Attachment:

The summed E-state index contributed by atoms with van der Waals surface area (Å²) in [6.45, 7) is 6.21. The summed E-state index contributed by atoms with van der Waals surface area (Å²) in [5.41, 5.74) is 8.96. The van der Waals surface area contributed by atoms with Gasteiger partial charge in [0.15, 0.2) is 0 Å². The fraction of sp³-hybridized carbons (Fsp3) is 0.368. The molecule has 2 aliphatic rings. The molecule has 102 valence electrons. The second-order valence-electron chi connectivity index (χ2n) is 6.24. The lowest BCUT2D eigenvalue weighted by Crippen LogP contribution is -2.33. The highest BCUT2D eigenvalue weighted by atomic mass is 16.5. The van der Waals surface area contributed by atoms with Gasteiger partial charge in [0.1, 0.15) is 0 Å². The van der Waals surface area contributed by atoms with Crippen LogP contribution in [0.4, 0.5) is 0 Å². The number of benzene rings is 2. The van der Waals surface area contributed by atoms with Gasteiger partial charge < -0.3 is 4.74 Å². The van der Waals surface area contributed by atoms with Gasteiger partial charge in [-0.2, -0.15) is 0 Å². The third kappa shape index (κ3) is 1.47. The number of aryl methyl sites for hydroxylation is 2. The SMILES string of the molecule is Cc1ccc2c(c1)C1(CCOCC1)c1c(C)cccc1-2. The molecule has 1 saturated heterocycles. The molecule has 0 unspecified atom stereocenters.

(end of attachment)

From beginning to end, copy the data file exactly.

The summed E-state index contributed by atoms with van der Waals surface area (Å²) in [6.45, 7) is 6.21. The summed E-state index contributed by atoms with van der Waals surface area (Å²) in [5.41, 5.74) is 8.96. The van der Waals surface area contributed by atoms with Gasteiger partial charge in [0.15, 0.2) is 0 Å². The fraction of sp³-hybridized carbons (Fsp3) is 0.368. The molecule has 2 aliphatic rings. The molecule has 102 valence electrons. The second-order valence-electron chi connectivity index (χ2n) is 6.24. The lowest BCUT2D eigenvalue weighted by Crippen LogP contribution is -2.33. The highest BCUT2D eigenvalue weighted by atomic mass is 16.5. The van der Waals surface area contributed by atoms with Gasteiger partial charge in [0.1, 0.15) is 0 Å². The van der Waals surface area contributed by atoms with Crippen LogP contribution in [0.4, 0.5) is 0 Å². The number of benzene rings is 2. The van der Waals surface area contributed by atoms with Gasteiger partial charge < -0.3 is 4.74 Å². The van der Waals surface area contributed by atoms with Gasteiger partial charge in [-0.2, -0.15) is 0 Å². The third kappa shape index (κ3) is 1.47. The number of aryl methyl sites for hydroxylation is 2. The SMILES string of the molecule is Cc1ccc2c(c1)C1(CCOCC1)c1c(C)cccc1-2. The molecule has 1 saturated heterocycles. The molecule has 0 unspecified atom stereocenters.